An individual retirement account (IRA) can be an effective retirement savings tool, but how do you choose between a Roth or traditional IRA?
What's the difference between a traditional and a Roth IRA?
A traditional IRA lets you make contributions on a pre-tax basis (as long as your income is below a certain level) and pay no taxes until you withdraw the money. This makes a traditional IRA a good option for those who expect to be in a lower tax bracket during retirement.
A Roth IRA is good for investors who expect to be in a higher tax bracket during retirement than now. It also offers more flexibility because you can withdraw the money tax free (won't increase your tax bill) and you don't have to take a required minimum distribution (RMD) like you have to with a traditional IRA.
How much can you contribute?
The maximum for 2021 is $6,000 ($7,000 if you're 50 years old or older). If neither you nor your spouse is offered a retirement plan by your employer then there is no income limit for contributing to a traditional IRA and the contribution becomes fully deductible. If either of you participate in a workplace retirement plan, the deductibility phases out.
Roth IRA's on the other hand can only be contributed to if your income meets certain limits. Here is a great chart from Quest Trust Company which we've shared below.
Income eligibility for Roth IRA contributions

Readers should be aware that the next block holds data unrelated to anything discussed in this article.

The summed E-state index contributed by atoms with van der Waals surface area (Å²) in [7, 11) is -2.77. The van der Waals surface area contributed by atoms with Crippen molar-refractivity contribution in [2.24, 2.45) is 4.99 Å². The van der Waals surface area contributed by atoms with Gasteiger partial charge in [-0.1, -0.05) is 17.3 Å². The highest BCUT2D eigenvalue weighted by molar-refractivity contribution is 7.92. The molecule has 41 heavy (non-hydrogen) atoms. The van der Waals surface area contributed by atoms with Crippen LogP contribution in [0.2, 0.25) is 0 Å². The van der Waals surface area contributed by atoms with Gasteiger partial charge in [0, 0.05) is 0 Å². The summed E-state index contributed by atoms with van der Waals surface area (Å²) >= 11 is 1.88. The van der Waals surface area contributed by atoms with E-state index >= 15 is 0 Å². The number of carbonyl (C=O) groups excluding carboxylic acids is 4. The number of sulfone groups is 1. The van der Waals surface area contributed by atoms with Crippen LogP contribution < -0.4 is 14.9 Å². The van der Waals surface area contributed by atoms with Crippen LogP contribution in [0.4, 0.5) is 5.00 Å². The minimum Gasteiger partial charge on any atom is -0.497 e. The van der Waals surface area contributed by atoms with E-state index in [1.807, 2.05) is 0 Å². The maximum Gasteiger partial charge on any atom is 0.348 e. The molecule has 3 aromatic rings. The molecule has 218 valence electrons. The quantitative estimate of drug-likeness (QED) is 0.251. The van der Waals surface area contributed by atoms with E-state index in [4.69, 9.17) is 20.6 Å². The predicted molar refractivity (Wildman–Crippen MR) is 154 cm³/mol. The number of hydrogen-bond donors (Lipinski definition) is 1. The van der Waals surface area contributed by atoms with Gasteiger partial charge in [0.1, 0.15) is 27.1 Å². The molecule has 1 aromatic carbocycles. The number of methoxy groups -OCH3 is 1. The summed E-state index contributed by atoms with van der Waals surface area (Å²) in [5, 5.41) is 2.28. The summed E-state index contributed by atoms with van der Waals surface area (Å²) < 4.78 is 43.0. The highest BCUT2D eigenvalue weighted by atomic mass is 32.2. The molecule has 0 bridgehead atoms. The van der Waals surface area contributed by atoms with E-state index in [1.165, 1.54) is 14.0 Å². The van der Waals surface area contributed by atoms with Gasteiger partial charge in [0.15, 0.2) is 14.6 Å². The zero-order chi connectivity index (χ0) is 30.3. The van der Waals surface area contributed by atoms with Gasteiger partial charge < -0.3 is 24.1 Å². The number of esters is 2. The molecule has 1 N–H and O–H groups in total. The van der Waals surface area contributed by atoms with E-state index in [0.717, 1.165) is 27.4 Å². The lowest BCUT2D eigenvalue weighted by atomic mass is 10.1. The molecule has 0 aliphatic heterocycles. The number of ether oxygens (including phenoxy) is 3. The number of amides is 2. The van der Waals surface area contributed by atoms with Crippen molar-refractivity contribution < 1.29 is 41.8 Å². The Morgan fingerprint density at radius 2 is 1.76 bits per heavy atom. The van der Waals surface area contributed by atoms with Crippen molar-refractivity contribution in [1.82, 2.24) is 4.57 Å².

Which one should I choose?
If you think your tax bracket will be higher when you retire than it is today you should consider a Roth IRA. This will be especially true for younger individuals who haven't reached their peak earning years. The other advantages of a Roth IRA is that it isn't subject to RMD's and you can withdraw a large amount without impacting your taxes at all. Another reason to consider a Roth IRA is if you think the government is going to raise taxes in the future. It's tough to make such a prediction but it's something to keep in mind.
Both of these accounts are great savings tools and you're already ahead of the game if you're funding either one of these accounts. In short, higher income or higher tax rates in the future make Roth IRA's a great option for most people. Tax laws can change at any time so you need to keep up to date on the correct contribution amounts and income limits - this is where an advisor can help or CPA can help.